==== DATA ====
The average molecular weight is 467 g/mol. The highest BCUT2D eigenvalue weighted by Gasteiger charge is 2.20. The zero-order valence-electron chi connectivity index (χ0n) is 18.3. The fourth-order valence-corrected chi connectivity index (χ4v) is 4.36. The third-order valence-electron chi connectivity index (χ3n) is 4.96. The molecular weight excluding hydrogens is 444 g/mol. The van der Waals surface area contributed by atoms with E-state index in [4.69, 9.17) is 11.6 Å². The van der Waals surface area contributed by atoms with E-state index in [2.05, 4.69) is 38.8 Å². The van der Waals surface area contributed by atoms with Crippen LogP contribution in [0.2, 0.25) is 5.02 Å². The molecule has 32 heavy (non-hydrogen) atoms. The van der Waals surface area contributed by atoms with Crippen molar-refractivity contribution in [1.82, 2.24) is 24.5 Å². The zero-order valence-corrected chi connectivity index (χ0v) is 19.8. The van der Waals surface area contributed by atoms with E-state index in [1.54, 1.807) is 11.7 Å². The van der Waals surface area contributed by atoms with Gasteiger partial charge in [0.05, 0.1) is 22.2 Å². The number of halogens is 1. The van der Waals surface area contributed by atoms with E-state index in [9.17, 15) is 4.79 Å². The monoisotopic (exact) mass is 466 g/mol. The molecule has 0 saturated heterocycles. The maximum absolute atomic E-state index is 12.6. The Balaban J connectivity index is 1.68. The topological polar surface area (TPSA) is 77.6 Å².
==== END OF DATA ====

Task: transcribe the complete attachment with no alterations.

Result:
The average molecular weight is 467 g/mol. The highest BCUT2D eigenvalue weighted by Gasteiger charge is 2.20. The zero-order valence-electron chi connectivity index (χ0n) is 18.3. The fourth-order valence-corrected chi connectivity index (χ4v) is 4.36. The third-order valence-electron chi connectivity index (χ3n) is 4.96. The molecular weight excluding hydrogens is 444 g/mol. The van der Waals surface area contributed by atoms with E-state index in [4.69, 9.17) is 11.6 Å². The van der Waals surface area contributed by atoms with E-state index in [2.05, 4.69) is 38.8 Å². The van der Waals surface area contributed by atoms with Crippen LogP contribution in [0.2, 0.25) is 5.02 Å². The molecule has 32 heavy (non-hydrogen) atoms. The van der Waals surface area contributed by atoms with Crippen molar-refractivity contribution in [1.82, 2.24) is 24.5 Å². The zero-order valence-corrected chi connectivity index (χ0v) is 19.8. The van der Waals surface area contributed by atoms with E-state index in [1.54, 1.807) is 11.7 Å². The van der Waals surface area contributed by atoms with Gasteiger partial charge in [0.05, 0.1) is 22.2 Å². The number of halogens is 1. The van der Waals surface area contributed by atoms with E-state index in [9.17, 15) is 4.79 Å². The monoisotopic (exact) mass is 466 g/mol. The molecule has 0 saturated heterocycles. The maximum absolute atomic E-state index is 12.6. The Balaban J connectivity index is 1.68. The topological polar surface area (TPSA) is 77.6 Å².